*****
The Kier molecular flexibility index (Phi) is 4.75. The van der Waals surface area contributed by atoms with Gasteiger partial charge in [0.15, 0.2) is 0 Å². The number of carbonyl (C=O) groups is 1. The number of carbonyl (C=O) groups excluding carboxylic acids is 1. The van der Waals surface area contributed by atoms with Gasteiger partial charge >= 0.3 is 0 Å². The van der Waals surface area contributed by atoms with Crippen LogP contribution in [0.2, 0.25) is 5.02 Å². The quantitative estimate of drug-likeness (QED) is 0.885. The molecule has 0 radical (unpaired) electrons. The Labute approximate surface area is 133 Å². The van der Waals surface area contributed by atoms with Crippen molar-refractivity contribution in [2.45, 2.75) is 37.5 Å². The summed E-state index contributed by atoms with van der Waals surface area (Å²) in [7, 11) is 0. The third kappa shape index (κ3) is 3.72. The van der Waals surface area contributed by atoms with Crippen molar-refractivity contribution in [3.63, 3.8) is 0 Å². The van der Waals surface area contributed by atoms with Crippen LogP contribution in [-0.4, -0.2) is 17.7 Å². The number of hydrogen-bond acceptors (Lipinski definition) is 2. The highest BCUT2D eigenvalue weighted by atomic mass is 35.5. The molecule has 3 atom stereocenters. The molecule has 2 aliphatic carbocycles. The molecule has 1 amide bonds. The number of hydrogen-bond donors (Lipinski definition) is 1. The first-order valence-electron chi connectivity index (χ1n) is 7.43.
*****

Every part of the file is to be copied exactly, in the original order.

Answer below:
The Kier molecular flexibility index (Phi) is 4.75. The van der Waals surface area contributed by atoms with Gasteiger partial charge in [0.15, 0.2) is 0 Å². The number of carbonyl (C=O) groups is 1. The number of carbonyl (C=O) groups excluding carboxylic acids is 1. The van der Waals surface area contributed by atoms with Gasteiger partial charge >= 0.3 is 0 Å². The van der Waals surface area contributed by atoms with Crippen LogP contribution in [0.2, 0.25) is 5.02 Å². The quantitative estimate of drug-likeness (QED) is 0.885. The molecule has 0 radical (unpaired) electrons. The Labute approximate surface area is 133 Å². The van der Waals surface area contributed by atoms with Crippen molar-refractivity contribution in [2.45, 2.75) is 37.5 Å². The summed E-state index contributed by atoms with van der Waals surface area (Å²) in [7, 11) is 0. The third kappa shape index (κ3) is 3.72. The van der Waals surface area contributed by atoms with Crippen molar-refractivity contribution in [3.63, 3.8) is 0 Å². The van der Waals surface area contributed by atoms with Crippen LogP contribution in [-0.4, -0.2) is 17.7 Å². The number of hydrogen-bond acceptors (Lipinski definition) is 2. The highest BCUT2D eigenvalue weighted by atomic mass is 35.5. The molecule has 3 atom stereocenters. The molecule has 2 aliphatic carbocycles. The molecule has 1 amide bonds. The number of hydrogen-bond donors (Lipinski definition) is 1. The first-order valence-electron chi connectivity index (χ1n) is 7.43.